I would like to know if I understood correctly that "metatextuality / metareference / metareferentiality" are synonyms and can be used interchangeably. Finally I summarize what I think their main functions are.

Short Definition

There is "metatextuality / metareference / metareferentiality" when the own medium is emphasized to reflect about language, narration structure and plot → “writing about the writing” → this is a typical feature of post-modernism.

Longer definition and functions

This is a quality of certain types of literature (certain books or movies are very “meta-fictional”) that seem to have two levels of dialogue going on at once.

  1. The text has a layer in which it generally proceeds as normal – it is a typical text.
  2. There is a second level of commentary in which the text knowingly comments on what it is doing. It calls your attention to the process of its own creation, or the text will knowingly get in its own way, constantly interrupting what it is doing.

What are the functions of metatextuality?

  • to be funny
  • to try to break free from old forms
  • to pose questions about the relationship between fiction and reality

1 Answer 1


The issue with coming up with a definition seems to stem from the fact that the terms "metatextuality" and "metareference" stem from different theorists who defined them for different purposes.

Metatextuality is a term defined by Gérard Genette and is one of five types of "transtextuality", the others being intertextuality, paratextuality, architextuality and hypertextuality. See also my answer to the question 'What is the relationship between the hypotext and the intertext?'. Daniel Chandler's article Semiotics for Beginners paraphrases Genette's defintion of metatextuality as "explicit or implicit critical commentary of one text on another text". (See also V. M. Simandan's article "Genette’s elements of intertextuality".) What Genette was trying to capture are various types of relationships between texts.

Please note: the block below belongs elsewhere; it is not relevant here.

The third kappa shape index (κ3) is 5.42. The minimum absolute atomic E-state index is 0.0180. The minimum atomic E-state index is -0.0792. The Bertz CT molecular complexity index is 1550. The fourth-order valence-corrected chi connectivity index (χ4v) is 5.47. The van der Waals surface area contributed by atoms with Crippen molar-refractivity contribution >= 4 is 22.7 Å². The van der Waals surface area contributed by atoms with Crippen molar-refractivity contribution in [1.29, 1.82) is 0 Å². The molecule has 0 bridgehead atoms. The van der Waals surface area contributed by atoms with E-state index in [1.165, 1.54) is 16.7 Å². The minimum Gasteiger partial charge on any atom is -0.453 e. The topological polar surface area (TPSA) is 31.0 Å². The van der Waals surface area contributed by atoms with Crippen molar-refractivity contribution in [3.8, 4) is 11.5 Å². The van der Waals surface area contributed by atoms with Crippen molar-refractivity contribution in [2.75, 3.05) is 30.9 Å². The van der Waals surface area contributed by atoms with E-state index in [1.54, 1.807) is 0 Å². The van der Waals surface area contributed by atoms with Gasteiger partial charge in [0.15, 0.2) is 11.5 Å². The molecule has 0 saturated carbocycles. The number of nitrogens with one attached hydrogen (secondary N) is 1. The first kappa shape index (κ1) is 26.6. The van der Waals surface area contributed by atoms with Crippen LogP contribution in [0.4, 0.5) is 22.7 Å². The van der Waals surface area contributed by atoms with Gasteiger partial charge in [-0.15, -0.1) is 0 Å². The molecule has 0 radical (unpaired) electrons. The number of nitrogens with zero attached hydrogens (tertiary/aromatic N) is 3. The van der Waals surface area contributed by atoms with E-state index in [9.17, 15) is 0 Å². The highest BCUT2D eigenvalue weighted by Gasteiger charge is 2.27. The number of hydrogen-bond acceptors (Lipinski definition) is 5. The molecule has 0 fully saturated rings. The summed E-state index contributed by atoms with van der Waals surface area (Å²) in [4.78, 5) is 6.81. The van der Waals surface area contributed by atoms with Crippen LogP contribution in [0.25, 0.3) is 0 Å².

The term metareference, by contrast, comes from theories that try to describe how a text may refer to itself. As the article Metanarration and Metafiction in the living handbook of narratology explains, metafiction is fiction that comments on or draws attention to its own fictional status and metanarration comments on its own consructedness as narration. The two terms are often used as synonyms, but it makes sense to distiguish between them, since metanarrative does not necessarily destroy the illusion of fiction. (See also An Introduction to NarratologY by Monika Fludernik. Routledge, 2009.) Metareference was defined by Werner Wolf as a non-media-specific concept that can work across genres and media (see "Metanarration and Metafiction" in the living handbook of narratology). This group of terms is about the relationship of a text to itself rather that with other texts, so they describe something different than Genette's five types of transtextuality.

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